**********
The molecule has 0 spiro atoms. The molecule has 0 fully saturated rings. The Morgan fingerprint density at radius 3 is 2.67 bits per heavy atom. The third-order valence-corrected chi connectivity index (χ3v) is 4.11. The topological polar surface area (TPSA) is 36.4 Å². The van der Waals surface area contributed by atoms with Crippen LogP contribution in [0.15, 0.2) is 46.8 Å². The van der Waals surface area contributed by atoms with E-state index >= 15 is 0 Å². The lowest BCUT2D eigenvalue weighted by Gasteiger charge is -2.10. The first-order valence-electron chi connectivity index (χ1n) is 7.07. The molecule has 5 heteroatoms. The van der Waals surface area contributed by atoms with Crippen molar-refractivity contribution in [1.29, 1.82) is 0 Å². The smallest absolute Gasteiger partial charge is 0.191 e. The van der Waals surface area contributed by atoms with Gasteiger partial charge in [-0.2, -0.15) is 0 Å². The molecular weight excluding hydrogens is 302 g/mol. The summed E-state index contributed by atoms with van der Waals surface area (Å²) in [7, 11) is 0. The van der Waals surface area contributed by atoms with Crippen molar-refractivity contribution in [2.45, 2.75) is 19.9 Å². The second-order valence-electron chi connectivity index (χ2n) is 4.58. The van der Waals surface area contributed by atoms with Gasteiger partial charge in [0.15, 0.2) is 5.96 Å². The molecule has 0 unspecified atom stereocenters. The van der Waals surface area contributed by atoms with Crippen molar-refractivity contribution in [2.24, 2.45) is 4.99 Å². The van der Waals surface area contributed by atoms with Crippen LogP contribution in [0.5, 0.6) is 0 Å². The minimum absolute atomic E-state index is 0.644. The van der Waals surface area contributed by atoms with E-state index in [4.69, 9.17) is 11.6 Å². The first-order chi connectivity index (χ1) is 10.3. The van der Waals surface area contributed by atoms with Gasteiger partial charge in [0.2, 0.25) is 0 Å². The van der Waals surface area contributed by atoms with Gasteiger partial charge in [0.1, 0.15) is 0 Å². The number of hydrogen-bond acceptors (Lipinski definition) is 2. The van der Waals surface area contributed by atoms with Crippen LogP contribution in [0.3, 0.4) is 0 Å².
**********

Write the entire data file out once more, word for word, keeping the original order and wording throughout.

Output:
The molecule has 0 spiro atoms. The molecule has 0 fully saturated rings. The Morgan fingerprint density at radius 3 is 2.67 bits per heavy atom. The third-order valence-corrected chi connectivity index (χ3v) is 4.11. The topological polar surface area (TPSA) is 36.4 Å². The van der Waals surface area contributed by atoms with Crippen LogP contribution in [0.15, 0.2) is 46.8 Å². The van der Waals surface area contributed by atoms with E-state index >= 15 is 0 Å². The lowest BCUT2D eigenvalue weighted by Gasteiger charge is -2.10. The first-order valence-electron chi connectivity index (χ1n) is 7.07. The molecule has 5 heteroatoms. The van der Waals surface area contributed by atoms with Crippen molar-refractivity contribution in [1.29, 1.82) is 0 Å². The smallest absolute Gasteiger partial charge is 0.191 e. The van der Waals surface area contributed by atoms with Gasteiger partial charge in [-0.2, -0.15) is 0 Å². The molecular weight excluding hydrogens is 302 g/mol. The summed E-state index contributed by atoms with van der Waals surface area (Å²) in [7, 11) is 0. The van der Waals surface area contributed by atoms with Crippen molar-refractivity contribution in [2.45, 2.75) is 19.9 Å². The second-order valence-electron chi connectivity index (χ2n) is 4.58. The van der Waals surface area contributed by atoms with Gasteiger partial charge in [0.15, 0.2) is 5.96 Å². The molecule has 0 unspecified atom stereocenters. The van der Waals surface area contributed by atoms with Crippen molar-refractivity contribution in [2.24, 2.45) is 4.99 Å². The van der Waals surface area contributed by atoms with Crippen LogP contribution in [0.5, 0.6) is 0 Å². The minimum absolute atomic E-state index is 0.644. The van der Waals surface area contributed by atoms with E-state index in [4.69, 9.17) is 11.6 Å². The first-order chi connectivity index (χ1) is 10.3. The van der Waals surface area contributed by atoms with Gasteiger partial charge in [0.2, 0.25) is 0 Å². The van der Waals surface area contributed by atoms with Gasteiger partial charge in [0.1, 0.15) is 0 Å². The number of hydrogen-bond acceptors (Lipinski definition) is 2. The van der Waals surface area contributed by atoms with Crippen LogP contribution in [0.3, 0.4) is 0 Å².